When in doubt – go without.

Safety is never a guarantee and supplements do not come without risk. Even the most natural supplements in the form of herbs or something as unassuming as vitamin C can contain heavy metals, contaminants, and other byproducts from processing. Supplementing without an intimate knowledge of the biochemical pathways of your body can result in a disruption of hormones and can even mess up neurotransmitter production. Just because some of these are sold at the supermarket doesn’t mean they’re foolproof. In many cases, excessive nutrients are eliminated in the urine, but in other instances, it’s better to go without than to take something your body does not want or need.

Creating your individualized supplement regimen.

Everyone’s ideal supplement profile is different, and should be carefully customized to your body based on your symptoms, health history and goals. But to make things as simple as possible, here’s a breakdown of supplements that most everyone should be taking. For each nutrient, you will get a:
  • Dosage recommendation.
  • The correct form it should be taken in.
  • The time it should be taken.
  • A recommended brand.
I have no relation or affiliation with any of these companies. They are simply the ones I trust with my health and use on a daily basis. Note: I am not a doctor, so seek medical advice from your personal physician prior to supplementing. Here are the 10 nutrients (almost) everyone should supplement with.
  • Vitamin D
  • Magnesium
  • Vitamin K2
  • Vitamin C
  • Iodine
  • Krill Oil
  • Vitamin A
  • Selenium
  • Zinc/Copper
  • Folinic Acid with B12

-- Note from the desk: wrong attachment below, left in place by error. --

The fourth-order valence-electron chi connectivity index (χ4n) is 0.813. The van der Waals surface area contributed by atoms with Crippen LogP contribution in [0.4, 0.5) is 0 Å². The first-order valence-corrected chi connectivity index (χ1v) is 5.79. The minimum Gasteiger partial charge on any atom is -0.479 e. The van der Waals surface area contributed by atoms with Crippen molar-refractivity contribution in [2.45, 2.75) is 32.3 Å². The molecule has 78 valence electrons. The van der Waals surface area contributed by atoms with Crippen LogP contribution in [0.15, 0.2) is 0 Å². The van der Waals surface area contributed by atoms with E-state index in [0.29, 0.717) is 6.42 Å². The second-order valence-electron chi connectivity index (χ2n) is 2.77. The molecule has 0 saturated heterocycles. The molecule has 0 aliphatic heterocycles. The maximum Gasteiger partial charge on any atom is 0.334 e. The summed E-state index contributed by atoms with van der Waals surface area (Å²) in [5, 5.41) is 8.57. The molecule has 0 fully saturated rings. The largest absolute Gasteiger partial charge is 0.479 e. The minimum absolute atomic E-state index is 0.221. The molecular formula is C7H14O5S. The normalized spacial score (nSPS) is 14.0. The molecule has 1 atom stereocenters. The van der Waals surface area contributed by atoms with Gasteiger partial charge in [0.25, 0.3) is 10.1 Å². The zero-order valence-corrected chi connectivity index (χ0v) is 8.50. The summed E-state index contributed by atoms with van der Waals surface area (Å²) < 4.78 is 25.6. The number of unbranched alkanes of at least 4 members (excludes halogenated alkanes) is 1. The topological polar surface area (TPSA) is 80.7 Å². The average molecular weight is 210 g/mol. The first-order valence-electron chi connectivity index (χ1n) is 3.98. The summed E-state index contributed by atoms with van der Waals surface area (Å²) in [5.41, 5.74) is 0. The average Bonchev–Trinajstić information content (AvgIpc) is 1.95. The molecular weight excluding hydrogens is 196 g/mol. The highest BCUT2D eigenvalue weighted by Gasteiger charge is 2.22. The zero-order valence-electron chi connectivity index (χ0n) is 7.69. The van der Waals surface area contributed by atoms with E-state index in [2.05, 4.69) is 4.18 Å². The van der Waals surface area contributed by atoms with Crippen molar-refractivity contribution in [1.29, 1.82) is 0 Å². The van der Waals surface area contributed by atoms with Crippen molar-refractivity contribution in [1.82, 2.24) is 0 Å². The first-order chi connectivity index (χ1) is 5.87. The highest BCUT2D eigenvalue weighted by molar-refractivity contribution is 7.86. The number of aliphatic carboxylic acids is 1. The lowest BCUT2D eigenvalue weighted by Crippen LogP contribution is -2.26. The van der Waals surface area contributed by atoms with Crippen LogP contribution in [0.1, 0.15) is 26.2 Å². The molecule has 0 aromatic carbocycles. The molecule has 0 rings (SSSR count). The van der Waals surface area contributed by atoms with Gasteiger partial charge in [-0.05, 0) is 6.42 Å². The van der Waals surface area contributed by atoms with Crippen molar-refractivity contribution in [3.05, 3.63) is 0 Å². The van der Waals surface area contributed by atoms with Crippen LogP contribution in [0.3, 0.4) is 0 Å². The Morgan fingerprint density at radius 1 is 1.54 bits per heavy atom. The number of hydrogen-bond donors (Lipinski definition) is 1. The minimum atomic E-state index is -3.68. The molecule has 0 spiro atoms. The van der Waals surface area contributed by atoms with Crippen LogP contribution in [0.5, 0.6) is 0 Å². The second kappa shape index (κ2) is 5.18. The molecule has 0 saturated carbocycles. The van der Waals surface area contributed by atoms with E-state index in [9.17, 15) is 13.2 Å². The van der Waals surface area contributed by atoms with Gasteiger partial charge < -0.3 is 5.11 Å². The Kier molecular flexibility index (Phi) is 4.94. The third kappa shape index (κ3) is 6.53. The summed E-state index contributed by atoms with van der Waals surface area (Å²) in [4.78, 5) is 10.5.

Vitamin D First and foremost: Vitamin D. As the most important supplement, Vitamin D influences more than 1,000 different genes and serves as a cofactor for sex hormones like testosterone, human growth hormone, and estrogen. It plays a role in immunity, regulating inflammation, calcium metabolism, and bone development. It’s no coincidence this is one of the few vitamins the human body can synthesize on its own. It’s true – you can get plenty of vitamin D from sun exposure, but for non-nudist, non-equatorial dwellers, relying on the sun alone is probably not sufficient. Because this is a fat-soluble vitamin, it is important to test your vitamin D levels before dosing at levels more than 1,000-2,000 IU. Too much vitamin D in supplement form can lead to toxicity. Dose: 1,000 IU / 25 pounds of body weight.* Form: D3 Time Taken: Morning Recommended Brand: Jarrow Formulas D31 *People with darker skin tones don’t convert sunlight into vitamin D as readily as lighter skinned people. If you’re brown skinned, a safe bet is more like 1,500 IU / 25 pounds of body weight, but you should always test your blood levels because individual response to dosage varies. Magnesium Magnesium is used in over 300 enzymatic processes in your body, including all of those involved in ATP (cellular energy) production. It’s also essential for DNA and RNA transcription. Magnesium deficiency is a serious problem in the U.S. and can contribute to conditions like cardiovascular disease, diabetes, asthma, anxiety disorders, and PMS. Symptoms of magnesium deficiency include heart arrhythmias, tachycardia, headaches, muscle cramps, nausea, metabolic syndrome, migraines, and many more. Almost all Americans are at least a little deficient in magnesium. Due to the depletion of minerals and other nutrients in our soil and and poor farming practices, it’s almost impossible to get enough magnesium from food sources alone. Bottom line: everyone should probably supplement with magnesium. Start with 200 mg and work your way up to tolerance. Some forms of magnesium can cause loose stools. Dose: 300-800mg / day Forms: Citrate, malate, glycinate, threonate, or orotate Time Taken: Before bedtime. Recommended Brand: Life Extension Vitamin K2 Unless you grew up eating only grass-fed meat and raw milk, you’re likely deficient in vitamin K2. Vitamin K2 is a fat-soluble vitamin essential to calcium metabolism, which helps to ward off atherosclerotic conditions and heart attacks, as well as increase bone strength. We get vitamin K1 from leafy green vegetables, and vitamin K2 from grass-fed animal products. Humans don’t convert vitamin K1 into K2 efficiently. You should consume a total of at least 2,000 mcg per day of K2, at least 100 mcg of which should be the MK-7 form. Dose: 2,000mcg / day (100mcg MK-7 form) Forms: MK-4, and MK-7 Time Taken: Doesn’t really matter, but it’s best to take this with vitamin D, so morning is best. Recommended Brand: Life Extension Vitamin C Raise a glass to vitamin C, which is high on the spectrum of both safe and effective. We need vitamin C to form collagen and connective tissue. It’s also used to synthesize the potent antioxidant glutathione. Vitamin C can enhance immune function and help fend off free radical damage. It’s often challenging to get enough vitamin C from the diet alone and your body is constantly using and excreting it. Some fruits and vegetables are high in vitamin C, but cooking and storage methods can diminish vitamin C content. I recommend supplementing with at least 1,000 mg per day. Take more if you’re battling an infection or injury. Dose: 1,000-2,000 mg / day Forms: Ascorbic acid crystals or time-release capsules. Time Taken: Morning and evening, but it’s best not to take it after a workout as isolated antioxidants can negate the insulin sensitivity gained from exercise. Recommended Brand: Solaray Iodine When you hear iodine, think thyroid function. Your thyroid needs iodine to function properly. It also promotes immune function and protects against neurological damage. Given that most of the population is iodine deficient, I advocate supplementation. Food sources include seafood and iodized salt, but still this may not be adequate. Iodized salt won’t get you optimal levels and is often highly processed anyway, which can include heavy metals and other contaminants from processing. For iodine supplementation, a good starting point is 1 mg from kelp powder or as potassium iodide. Iodine should be supplemented along with selenium, as they work together to support thyroid function. If you suffer from a thyroid condition, talk to your doctor before supplementing with iodine, as it can sometimes make things worse. Dose: 1mg / day Forms: Kelp powder or potassium iodide capsules Time Taken: Doesn’t matter. Recommended Brand: Pure Encapsulations potassium iodide EPA/DHA (Krill oil) This is a tricky one. Here, quality and dosage are key. Small doses of high quality fish oil reduce inflammation, improve brain function, and even enhance muscle growth, but poor quality or high doses can cause more problems than they help to solve. If you can’t find a quality fish oil, forget about it and just steer clear. Better yet, eat some low-mercury, wild fish 2-3 times per week. I recommend krill oil over fish oil altogether since it’s more stable. In its phosphorylated form, it’s much more efficient for the brain to use. It’s also rich in astaxanthin, a potent antioxidant. There are real benefits to taking EPA and DHA, but most of these are strongest if your diet is deficient in omega-3s, or too high in omega-6’s. If you’re eating a Bulletproof Diet, this won’t be a problem. Humans only need 350mg of DHA and EPA a day for optimal brain function. If you’re eating grass-fed meat and wild caught fish, you can easily achieve this. Otherwise, you should supplement with at least 1,000 mg of krill oil per day. Dose: 1,000mg / day Forms: Krill Oil Time Taken: With meals. Recommended Brand: Jarrow Krill oil In addition to these basic supplements, there are a few you should also consider taking. Vitamin A If you aren’t eating organ meats, you’re likely deficient in vitamin A, which is an integral cofactor for numerous metabolic reactions and bodily functions. Keep in mind: plants sources contain beta-carotene, NOT vitamin A. Beta-carotene does get converted into vitamin A in the body, but some people are more efficient at this than others. So, if you’re not eating organ meat or are a vegan or vegetarian, you’re more likely to be deficient in this important fat-soluble vitamin. Again, vitamin A is a fat-soluble vitamin, so over supplementation can cause toxicity. Dose: 10,000-15,000 IU / day. Forms: Retinol (A good source of vitamin A is cod liver oil, which also has vitamin D) Time Taken: With meals. Recommended Brand: Green Pasture Fermented Cod Liver Oil (Arctic Mint flavor) Selenium This important nutrient supports immunity, can be anti-carcinogenic, fends off neurodegenerative disease, and safeguards the thyroid. Although it is possible to consume sufficient amounts of selenium from wild caught fish and grass-fed animal products, the reality is that most of us do not. In these cases, supplement with 200 mcg per day. Caution though: in excessively high amounts, selenium can cause toxicity. Dose: 200 mcg / day Forms: Se Methyl Selenocysteine or selenomethionine Time Taken: Doesn’t matter. Recommended Brand: Life Extension Zinc/Copper Zinc and copper go together in your body like bacon and eggs. Zinc is a powerful and essential mineral involved in countless aspects of cellular metabolism. It plays a major role in your immune function, protein and DNA synthesis, and wound healing. Copper is needed for proper vascular and heart function. With a majority of the population taking in a meager 0.8 mg daily, most of the U.S. does not get enough copper. Zinc and copper intake has fallen over the last century due to new farming and dietary practices. Zinc is found in higher levels in foods like oysters, herring, beef, lamb, pork, liver, egg yolks, carrots, beets and cabbage. And if you’re eating at least four ounces of beef liver per week, you can meet your copper needs. Other good sources of copper include cocoa (dark chocolate – look for low toxin Bulletproof Chocolate Powder), cashews, and lobster. If you don’t feel like you’re getting adequate zinc and copper from food or if you suffer from a compromised immune system, you should supplement with at least 10mg zinc and 1mg of copper per day. Dose: 10-15mg zinc and1mg copper / day Forms: Zinc picolinate / Capsule form of copper Time Taken: Doesn’t matter. Recommended Brand: Pure Encapsulations B-12 and folic acid Vitamin B12 is a common deficiency, which is a shame since B12 can protect against dementia and depression, boost the immune system, optimize nerve function and signaling, protect against atherosclerosis, repair DNA and regenerate cells. B12 lowers homocysteine and protects against atherosclerosis. It’s absolutely essential for brain function. Folate deficiency can also lead to neurological issues. Folate and B12 are vastly intertwined, and both are required for mental function. One deficiency will cause another, but folate will not correct a B12 deficiency. If you make the mistake of treating B12 deficiency with folate, you may suffer permanent brain damage. Vegans, please take note: you can only get B12 naturally from animal products, so if you don’t eat meat or animal byproducts, you must supplement. Likewise, high amounts of folate without adequate B12 can cause neurological conditions. Therefore, it is important to take these two together. Indeed, they go hand in hand. Dose: >5mg of methylcobalamin or hydroxycobalamin and >800mcg of folate (5-MTHF or folinic acid, NOT folic acid) Forms: Capsule Time Taken: Doesn’t matter. Recommended Brand: varies The optimal supplementation regime varies from individual to individual. It is inextricably linked with preexisting diet and lifestyle factors. As a general rule of thumb, get the majority of nutrients from your diet. Food delivers nutrients in their most natural, “perfect” forms. When you do supplement – you absolutely get what you pay for. Remember, the key here is quality. Want to read more? Diagnosed with High Triglycerides? Why Fish Oil Needs to Be Part of Your Diet My Chronic Illnesses, Panic Attacks, and Migraines Left Me Barely Able to Move…Until I Turned to Paleo to Heal What’s All the Buzz About Sea Vegetables? Here’s Why You Should Be Eating Them